But although commonly considered to be homosexual or “girlie”, they are in fact very secure in their sexuality. They are completely and entirely comfortable in their skin and getting a manicure does not make them feel any less of a man at all. As Simpson explains, being metrosexual has nothing to do with being ‘gay’. In fact, it is about expressing oneself without worrying about any of the stereotypes. Metrosexuality is simply “the male desire to be desired”.

“I appreciate a man who takes pride in his appearance,” says Heather Vanandel, a fourth-year Business student, reflecting on how women are now more interested in well-groomed men. “He doesn’t have to constantly be in a suit and tie; but there’s plenty of different ways a man can dress well. He just needs to be clean, organized and demonstrative of effort. A man who can show me that he invests on himself, is a man worthy of a second glance from me.”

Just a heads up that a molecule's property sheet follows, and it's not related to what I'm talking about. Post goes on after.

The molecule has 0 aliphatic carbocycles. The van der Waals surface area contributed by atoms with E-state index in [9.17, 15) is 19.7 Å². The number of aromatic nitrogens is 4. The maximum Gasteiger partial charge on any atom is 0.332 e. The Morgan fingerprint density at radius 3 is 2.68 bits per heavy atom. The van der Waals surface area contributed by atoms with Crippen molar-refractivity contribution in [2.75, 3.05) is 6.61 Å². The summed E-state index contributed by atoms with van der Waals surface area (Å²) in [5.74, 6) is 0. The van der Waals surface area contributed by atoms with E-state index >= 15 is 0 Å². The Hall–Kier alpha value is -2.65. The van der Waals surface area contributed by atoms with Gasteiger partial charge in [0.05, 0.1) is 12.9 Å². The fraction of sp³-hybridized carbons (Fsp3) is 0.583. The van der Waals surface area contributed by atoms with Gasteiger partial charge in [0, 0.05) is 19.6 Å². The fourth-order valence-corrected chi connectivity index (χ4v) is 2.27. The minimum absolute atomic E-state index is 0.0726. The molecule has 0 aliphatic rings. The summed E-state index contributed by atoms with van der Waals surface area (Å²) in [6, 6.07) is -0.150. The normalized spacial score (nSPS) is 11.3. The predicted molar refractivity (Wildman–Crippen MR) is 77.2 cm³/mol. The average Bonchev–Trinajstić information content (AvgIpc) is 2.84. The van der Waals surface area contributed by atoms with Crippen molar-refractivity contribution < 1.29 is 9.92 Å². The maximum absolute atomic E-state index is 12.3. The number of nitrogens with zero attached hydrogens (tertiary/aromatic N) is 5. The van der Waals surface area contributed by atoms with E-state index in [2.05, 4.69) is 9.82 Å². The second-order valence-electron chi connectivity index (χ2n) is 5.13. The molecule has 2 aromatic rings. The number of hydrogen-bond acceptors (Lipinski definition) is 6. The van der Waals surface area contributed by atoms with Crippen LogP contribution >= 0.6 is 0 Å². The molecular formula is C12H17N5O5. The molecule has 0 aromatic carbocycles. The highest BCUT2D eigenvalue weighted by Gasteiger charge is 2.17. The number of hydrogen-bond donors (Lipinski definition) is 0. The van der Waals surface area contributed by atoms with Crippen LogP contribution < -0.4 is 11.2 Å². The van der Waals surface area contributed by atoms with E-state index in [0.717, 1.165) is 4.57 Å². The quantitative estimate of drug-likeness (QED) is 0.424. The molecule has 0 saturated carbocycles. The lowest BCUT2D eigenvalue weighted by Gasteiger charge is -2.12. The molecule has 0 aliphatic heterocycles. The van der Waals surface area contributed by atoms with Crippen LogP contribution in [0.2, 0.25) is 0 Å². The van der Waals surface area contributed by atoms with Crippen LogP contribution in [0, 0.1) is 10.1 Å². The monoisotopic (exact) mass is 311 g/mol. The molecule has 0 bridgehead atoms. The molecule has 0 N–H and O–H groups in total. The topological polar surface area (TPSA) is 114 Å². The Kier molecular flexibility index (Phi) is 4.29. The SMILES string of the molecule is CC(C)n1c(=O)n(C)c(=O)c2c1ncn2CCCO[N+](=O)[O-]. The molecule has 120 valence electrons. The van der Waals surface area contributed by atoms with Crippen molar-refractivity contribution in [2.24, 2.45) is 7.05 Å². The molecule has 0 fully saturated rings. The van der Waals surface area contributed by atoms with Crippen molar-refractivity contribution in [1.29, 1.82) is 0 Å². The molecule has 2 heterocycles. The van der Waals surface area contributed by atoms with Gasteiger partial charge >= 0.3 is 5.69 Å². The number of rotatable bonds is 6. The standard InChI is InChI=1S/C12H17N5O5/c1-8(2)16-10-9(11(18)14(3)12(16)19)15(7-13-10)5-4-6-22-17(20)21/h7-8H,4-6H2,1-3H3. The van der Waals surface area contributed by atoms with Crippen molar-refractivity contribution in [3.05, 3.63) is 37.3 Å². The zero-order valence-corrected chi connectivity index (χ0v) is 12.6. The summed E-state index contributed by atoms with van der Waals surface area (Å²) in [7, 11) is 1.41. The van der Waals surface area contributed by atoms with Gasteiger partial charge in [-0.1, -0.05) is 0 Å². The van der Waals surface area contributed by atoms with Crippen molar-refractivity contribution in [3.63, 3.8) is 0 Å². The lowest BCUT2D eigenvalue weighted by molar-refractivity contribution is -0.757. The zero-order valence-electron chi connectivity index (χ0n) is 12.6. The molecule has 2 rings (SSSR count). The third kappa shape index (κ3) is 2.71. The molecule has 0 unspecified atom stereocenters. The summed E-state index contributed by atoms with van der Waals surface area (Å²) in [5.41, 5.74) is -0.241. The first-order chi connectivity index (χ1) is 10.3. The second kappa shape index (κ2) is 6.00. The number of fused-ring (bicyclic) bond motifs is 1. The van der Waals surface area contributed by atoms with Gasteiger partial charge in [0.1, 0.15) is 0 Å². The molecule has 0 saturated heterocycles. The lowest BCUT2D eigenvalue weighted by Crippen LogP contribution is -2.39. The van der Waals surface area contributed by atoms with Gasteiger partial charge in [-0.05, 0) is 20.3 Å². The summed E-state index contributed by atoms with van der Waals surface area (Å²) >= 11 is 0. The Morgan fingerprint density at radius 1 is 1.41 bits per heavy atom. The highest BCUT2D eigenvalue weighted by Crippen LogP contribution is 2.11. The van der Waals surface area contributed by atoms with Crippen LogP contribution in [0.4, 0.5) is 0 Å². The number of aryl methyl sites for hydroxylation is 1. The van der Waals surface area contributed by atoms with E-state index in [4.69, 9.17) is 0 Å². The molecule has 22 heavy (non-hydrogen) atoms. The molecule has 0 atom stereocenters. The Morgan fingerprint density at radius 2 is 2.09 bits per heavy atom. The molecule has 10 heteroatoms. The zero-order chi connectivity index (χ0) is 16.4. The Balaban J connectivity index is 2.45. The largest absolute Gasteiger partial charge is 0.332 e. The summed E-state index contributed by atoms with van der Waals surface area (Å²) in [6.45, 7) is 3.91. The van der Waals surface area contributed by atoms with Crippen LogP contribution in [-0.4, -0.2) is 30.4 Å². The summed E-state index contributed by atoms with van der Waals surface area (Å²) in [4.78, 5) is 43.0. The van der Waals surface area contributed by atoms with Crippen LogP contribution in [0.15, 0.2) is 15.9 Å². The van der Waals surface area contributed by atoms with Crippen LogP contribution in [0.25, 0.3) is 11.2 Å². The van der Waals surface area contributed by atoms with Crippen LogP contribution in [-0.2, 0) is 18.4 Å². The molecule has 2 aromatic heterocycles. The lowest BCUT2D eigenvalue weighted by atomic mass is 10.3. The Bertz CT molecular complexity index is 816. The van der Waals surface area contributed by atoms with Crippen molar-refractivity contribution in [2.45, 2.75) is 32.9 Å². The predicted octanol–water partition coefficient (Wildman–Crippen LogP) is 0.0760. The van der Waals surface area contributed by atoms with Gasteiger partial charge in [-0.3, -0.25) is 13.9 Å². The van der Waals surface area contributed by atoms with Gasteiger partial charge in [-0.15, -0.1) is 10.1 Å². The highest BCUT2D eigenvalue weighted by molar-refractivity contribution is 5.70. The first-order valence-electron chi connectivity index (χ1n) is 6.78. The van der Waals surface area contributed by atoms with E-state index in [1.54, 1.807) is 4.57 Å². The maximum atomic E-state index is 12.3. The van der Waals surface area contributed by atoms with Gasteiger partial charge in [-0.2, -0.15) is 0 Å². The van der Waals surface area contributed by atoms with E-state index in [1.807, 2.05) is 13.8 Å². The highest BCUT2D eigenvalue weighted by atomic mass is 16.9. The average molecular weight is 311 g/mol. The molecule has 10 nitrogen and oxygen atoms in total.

As Simpson puts it: “It’s not about flip flops or facials or manbags or manscara – or even about men becoming ‘girly’ or ‘gay’. It’s about men feeling more at liberty to become what and who they want to be. A collapse of more repressive, stoic ideals of masculinity – ‘real men’- and their replacement by more sensual and sometimes self-centered ones.”

But being metrosexual can be quite strenuous as Killermann explains: “Right now, it seems that the ideal man is unkempt but still totally manicured. Slightly tousled hair (but tousled in just the right way), around-the-clock 5′oclock shadow, smart casual dress, and contrasting sock/pant/shoe combos. It’s meticulous in its casualness, and, to be honest, it can be a bit exhausting”.

As seen on Emerge published on Jan. 14, 2014.

First place in The Columbia Scholastic Press Association’s 32nd Gold Circle Awards program in the Digital Media Essays category. 

Click here to view certificate.